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17 Products and Trends We See Coming in 2020

From 5G to gravel biking, here are the products and trends our team expects to dominate the next 12 months.


A lot can happen in a year. Some of it good, some of it, well, you know… From craft whiskey to gravel biking to 5G-enabled smartphones, here are the products and trends our team expects to dominate the next 12 months.

Mechanical watches get cheaper

“We’re about to see a lot more variety when it comes to mechanical watch movements utilized by brands large and small. Following an antitrust ruling banning the Swatch Group from supplying ETA movements to its rivals this year, alternative movements from Selitta, STP and Seiko (whose column wheel-operated NE86 movement is an affordable alternative to the famed Valjoux 7750 produced by ETA) are going to come to the fore. While the Swatch Group certainly isn’t thrilled with this development, it means more competition and the proliferation of less expensive — though well-made — alternative movements. For the consumer, that’s a good thing.” — Oren Hartov, Associate Editor

Slim-tapered loosens up

“‘Hey, buddy, eyes up here,’ is going to be heard a lot this year. Except it’s not what you think, because 2020 is going to be the year of the statement pant. The funkier, the better; the more flared, the more far-out; mo’ prints, mo’ fun. Look no further for confirmation than Harry Styles wearing a pair of high-waisted, flared trousers (and, yes, this is also the year we call our bottoms trousers). In the zeitgeist, the Council of Fashion Designers of America named Emily Adams Bode as its emerging designer of the year award for her label Bode, which specializes in using deadstock one-of-a-kind fabrics to make statement menswear pieces, including a range of printed trousers with loose, breezy fits. And if this all comes full circle, and we return to our slim tapered days, at least you’ll know how to get your pants tailored properly.” — Tyler Chin, Editorial Associate, Editorial Operations

Hemp makes it to the mall, and your closet

“The cannabis industry is booming. In recent years, the legalization of recreational marijuana in numerous states has led to a veritable gold rush with new brands materializing overnight in almost every cannabis-tangential industry. While 2019 showed that CBD can be marketed and sold in things from coffee and tea to lotions and pills, 2020 is the year for another byproduct of the marijuana plant: hemp. We’ve seen a few specialized brands offer clothing made with hemp in previous years, but this year, the miracle fiber is going mainstream. Expect to see it in jeans, button-up shirts, sweats and more, all available at your local mall.” — John Zientek, Associate Editor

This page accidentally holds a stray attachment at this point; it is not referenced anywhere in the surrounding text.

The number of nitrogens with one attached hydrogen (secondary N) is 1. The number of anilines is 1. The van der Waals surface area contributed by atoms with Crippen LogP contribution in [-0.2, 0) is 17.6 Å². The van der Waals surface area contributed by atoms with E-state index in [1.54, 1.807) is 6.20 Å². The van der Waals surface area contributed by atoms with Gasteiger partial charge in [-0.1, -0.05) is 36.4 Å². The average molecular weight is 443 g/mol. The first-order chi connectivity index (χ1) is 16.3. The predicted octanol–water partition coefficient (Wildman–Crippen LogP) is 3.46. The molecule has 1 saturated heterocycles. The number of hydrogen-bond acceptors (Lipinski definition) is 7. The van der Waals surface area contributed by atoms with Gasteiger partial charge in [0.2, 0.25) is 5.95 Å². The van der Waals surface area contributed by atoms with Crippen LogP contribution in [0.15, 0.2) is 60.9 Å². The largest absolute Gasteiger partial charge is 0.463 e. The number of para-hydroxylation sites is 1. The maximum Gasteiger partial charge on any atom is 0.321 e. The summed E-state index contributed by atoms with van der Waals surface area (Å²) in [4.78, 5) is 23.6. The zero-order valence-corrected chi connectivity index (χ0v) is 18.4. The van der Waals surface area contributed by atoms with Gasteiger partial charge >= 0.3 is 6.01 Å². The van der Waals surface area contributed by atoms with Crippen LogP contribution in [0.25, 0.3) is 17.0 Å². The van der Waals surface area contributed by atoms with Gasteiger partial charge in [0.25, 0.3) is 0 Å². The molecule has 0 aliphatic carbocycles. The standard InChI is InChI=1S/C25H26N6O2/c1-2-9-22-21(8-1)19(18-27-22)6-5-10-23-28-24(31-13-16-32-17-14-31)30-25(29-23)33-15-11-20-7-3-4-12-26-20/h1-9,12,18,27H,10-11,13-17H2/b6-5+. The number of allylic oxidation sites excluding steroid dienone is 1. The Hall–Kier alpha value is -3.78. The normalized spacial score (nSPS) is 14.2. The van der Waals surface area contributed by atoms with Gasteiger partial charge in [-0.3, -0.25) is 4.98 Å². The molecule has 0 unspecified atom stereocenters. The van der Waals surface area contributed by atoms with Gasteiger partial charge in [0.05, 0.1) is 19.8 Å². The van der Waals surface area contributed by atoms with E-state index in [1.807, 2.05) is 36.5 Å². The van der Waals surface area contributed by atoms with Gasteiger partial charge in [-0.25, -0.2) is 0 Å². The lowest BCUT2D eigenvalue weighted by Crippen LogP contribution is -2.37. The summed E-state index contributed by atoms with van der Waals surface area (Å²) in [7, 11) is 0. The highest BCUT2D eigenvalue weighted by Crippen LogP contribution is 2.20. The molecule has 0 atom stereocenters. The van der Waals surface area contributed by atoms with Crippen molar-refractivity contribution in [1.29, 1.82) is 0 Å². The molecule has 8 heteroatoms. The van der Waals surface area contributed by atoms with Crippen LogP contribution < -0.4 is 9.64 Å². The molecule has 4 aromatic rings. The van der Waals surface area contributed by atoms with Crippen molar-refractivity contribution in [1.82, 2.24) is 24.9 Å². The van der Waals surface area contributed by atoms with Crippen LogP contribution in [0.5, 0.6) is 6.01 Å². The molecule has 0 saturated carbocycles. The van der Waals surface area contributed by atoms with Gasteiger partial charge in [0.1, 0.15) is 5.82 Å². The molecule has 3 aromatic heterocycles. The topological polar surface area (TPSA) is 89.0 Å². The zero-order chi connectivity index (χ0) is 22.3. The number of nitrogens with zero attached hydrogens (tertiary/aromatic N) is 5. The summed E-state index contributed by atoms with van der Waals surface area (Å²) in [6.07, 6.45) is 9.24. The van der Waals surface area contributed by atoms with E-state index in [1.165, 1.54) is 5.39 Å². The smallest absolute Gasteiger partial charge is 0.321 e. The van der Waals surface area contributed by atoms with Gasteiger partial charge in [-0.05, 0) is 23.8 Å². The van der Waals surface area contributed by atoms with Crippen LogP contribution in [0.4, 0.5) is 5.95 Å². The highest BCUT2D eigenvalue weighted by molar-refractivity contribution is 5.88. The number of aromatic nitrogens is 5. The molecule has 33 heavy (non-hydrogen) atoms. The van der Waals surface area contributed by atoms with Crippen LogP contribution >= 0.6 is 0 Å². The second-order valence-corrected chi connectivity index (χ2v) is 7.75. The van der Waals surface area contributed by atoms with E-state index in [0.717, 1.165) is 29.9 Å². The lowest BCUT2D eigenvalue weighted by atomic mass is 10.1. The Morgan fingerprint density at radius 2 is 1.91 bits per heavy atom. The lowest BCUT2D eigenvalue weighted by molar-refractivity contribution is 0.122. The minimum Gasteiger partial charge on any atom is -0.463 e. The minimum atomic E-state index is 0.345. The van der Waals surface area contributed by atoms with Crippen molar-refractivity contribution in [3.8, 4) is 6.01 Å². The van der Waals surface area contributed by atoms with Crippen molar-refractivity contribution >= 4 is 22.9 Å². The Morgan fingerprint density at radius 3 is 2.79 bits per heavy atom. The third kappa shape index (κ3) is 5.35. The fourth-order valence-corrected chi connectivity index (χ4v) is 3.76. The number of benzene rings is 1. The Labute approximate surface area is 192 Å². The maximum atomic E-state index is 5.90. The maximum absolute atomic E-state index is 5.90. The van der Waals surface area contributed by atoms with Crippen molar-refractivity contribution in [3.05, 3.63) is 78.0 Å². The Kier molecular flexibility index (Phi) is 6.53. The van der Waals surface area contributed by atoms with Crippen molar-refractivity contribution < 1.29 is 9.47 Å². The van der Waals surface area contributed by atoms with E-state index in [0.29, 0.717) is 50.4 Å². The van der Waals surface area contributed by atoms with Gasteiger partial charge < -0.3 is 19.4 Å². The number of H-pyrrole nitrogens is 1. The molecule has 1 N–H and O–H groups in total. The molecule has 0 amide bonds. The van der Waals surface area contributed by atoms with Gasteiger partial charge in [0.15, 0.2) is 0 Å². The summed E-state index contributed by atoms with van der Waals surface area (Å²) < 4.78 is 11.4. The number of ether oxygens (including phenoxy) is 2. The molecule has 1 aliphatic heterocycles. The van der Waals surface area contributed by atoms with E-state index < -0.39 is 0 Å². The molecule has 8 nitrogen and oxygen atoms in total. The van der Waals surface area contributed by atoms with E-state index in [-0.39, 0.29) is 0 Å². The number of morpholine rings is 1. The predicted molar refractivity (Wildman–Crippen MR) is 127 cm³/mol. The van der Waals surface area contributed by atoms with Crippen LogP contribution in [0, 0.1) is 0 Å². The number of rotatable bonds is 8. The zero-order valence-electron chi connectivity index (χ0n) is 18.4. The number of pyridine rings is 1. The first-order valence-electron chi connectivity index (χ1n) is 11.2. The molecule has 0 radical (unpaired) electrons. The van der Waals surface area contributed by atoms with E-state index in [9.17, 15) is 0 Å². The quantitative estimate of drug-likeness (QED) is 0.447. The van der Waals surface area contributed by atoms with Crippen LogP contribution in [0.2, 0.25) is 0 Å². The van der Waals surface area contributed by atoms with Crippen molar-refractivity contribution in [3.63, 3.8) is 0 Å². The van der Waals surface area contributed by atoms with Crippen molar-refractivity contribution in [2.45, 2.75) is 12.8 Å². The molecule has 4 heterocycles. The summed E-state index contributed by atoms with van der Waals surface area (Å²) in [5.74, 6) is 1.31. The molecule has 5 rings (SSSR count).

5G arrives in force (but you won’t need it)

“In 2019, the first super-fast 5G networks started to launch, with companies all over the world claiming to be first. In 2020, the hardware will start catching up. Samsung already has a few 5G phones; it even claim to have sold over 6 million units — chiefly in its home country of South Korea. But in 2020, rumor has it, 5G will arrive stateside with the first 5G-capable iPhones.

While 5G’s blistering speed is impressive — it’s proving to be at least ten times faster than 4G — it’s probably not something you’ll want or need quite yet. Bleeding-edge 5G phones are more expensive than their 4G counterparts, run extremely hot and chew through battery at a ridiculous rate, all while relying on network infrastructure that’s not yet widespread, offering speeds you’d be hard-pressed to use anyway. Expect to hear a lot of hype this year, and brace yourself not to fall for it.” — Eric Limer, Editor

Craft beer grows up, for better or worse

“By the end of the year, America will have more than 8,000 breweries. That’s almost double what it was just five years ago. This means more competition in an already dwindling slice of the beverage pie for beer (although craft beer is still outperforming the overall beer market). And as much as we don’t like to admit it, 2019 was the year of hard seltzer — and it’s not going anywhere.

“2020 will demand craft breweries adapt to this changing alcohol landscape: More breweries will add seltzer labels to their production to become beverage companies. Big brewery purchases of 2019 (Dogfish Head, New Belgium Brewing and Ballast Point) will spill over into 2020 — along with a notable closure or two. Taprooms and local communities will become increasingly important for breweries. Lastly, exciting and informative ways to educate drinkers will become crucial for breweries to keep their shares of the pie; people like Em Sauter are going to be prominent voices in craft beer to help educate non-beer nerd consumers to retain attention in beer.” — Ryan Brower, Project Coordinator, Editorial Operations

Sustainable packaging stops being optional